YORK, Pa. — A school officer for the School District of the City of York displayed a “willful disregard” of the safety of a 7-year-old, first-grade student when he “abandoned” the child in an empty house after driving him home during an early dismissal due to a snowstorm, the student’s father claims in a federal lawsuit filed in U.S. Middle District Court.
The officer’s actions on January 29 left the boy traumatized, the lawsuit claims.
The plaintiff, identified only by initials in court documents, is suing the School District of York and the officer, Randolph Hernandez, for unspecified damages.
Reporters reached out to school officials for comment, but did not immediately hear back.
In the lawsuit, the student’s father claims an unidentified staff member at the school told him an early dismissal was likely when he dropped his son off at McKinley K-8 on the morning of January 29. Normally, the school dismisses at 1:30 p.m. under those circumstances, the father claims in the suit.
But the school was dismissed at 12:30 p.m. that day, the lawsuit says. When the father arrived at the school to pick up his son at 1 p.m., he was told Hernandez had already taken his son home.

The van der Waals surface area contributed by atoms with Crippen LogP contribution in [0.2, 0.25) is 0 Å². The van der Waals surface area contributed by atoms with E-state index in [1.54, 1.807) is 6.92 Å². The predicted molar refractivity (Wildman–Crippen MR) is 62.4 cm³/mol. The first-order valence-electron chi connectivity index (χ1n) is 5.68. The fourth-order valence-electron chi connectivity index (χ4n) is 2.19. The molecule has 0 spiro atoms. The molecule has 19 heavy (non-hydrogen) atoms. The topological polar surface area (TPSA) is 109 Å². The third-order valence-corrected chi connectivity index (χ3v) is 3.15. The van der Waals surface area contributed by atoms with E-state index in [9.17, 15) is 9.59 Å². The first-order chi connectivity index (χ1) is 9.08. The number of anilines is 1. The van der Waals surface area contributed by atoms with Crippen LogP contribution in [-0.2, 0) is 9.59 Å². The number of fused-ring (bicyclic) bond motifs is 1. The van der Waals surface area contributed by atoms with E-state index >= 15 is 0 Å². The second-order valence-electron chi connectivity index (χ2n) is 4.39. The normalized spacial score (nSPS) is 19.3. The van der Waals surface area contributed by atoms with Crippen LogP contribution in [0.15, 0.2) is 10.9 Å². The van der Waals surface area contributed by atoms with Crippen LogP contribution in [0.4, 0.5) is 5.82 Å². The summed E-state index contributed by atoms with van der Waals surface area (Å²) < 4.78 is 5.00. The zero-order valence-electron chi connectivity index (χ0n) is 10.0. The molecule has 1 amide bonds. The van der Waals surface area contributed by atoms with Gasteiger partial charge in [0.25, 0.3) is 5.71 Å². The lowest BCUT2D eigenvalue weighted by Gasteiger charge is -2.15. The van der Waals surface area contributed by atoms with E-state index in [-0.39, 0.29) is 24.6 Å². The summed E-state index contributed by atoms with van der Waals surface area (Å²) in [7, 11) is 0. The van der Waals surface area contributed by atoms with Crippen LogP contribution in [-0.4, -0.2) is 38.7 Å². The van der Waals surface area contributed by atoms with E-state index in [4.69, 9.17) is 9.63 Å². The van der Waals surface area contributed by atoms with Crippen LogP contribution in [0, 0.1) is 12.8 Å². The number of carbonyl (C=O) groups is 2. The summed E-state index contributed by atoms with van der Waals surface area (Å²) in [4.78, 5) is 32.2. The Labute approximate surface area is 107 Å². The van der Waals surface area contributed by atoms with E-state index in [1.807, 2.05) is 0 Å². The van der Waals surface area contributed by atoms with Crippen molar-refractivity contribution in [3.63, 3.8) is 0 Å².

“Knowing no one was home at the time, [the father] immediately left the school and immediately went straight home,” the lawsuit claims.
Meanwhile, the lawsuit claims, Hernandez drove the student home between 12:30 and 1 p.m. When they arrived at the student’s home, the suit says, “Officer Hernandez did not get out of his vehicle and merely watched [the boy] walk to the front door and enter.”
“Officer Hernandez made no attempt to verify that an adult was home at the time,” the suit claims.
When the student’s father arrived home at about 1:15 p.m., the suit claims, he found the student “in the living room on a couch, with his coat still on, in the fetal position and crying.”
The lawsuit argues Hernandez exhibited a “willful disregard for [the student’s] safety and well-being” by leaving him “abandoned without any supervision” at the home.
As a result, the suit claims, the student suffered anxiety and mental anguish, along with fear and fright and past and future mental pain and suffering.
The student’s civil rights were also violated, the lawsuit contends.
The father is seeking compensatory damages, reasonable attorney fees and costs, and “other financial or equitable relief as is reasonable and just.”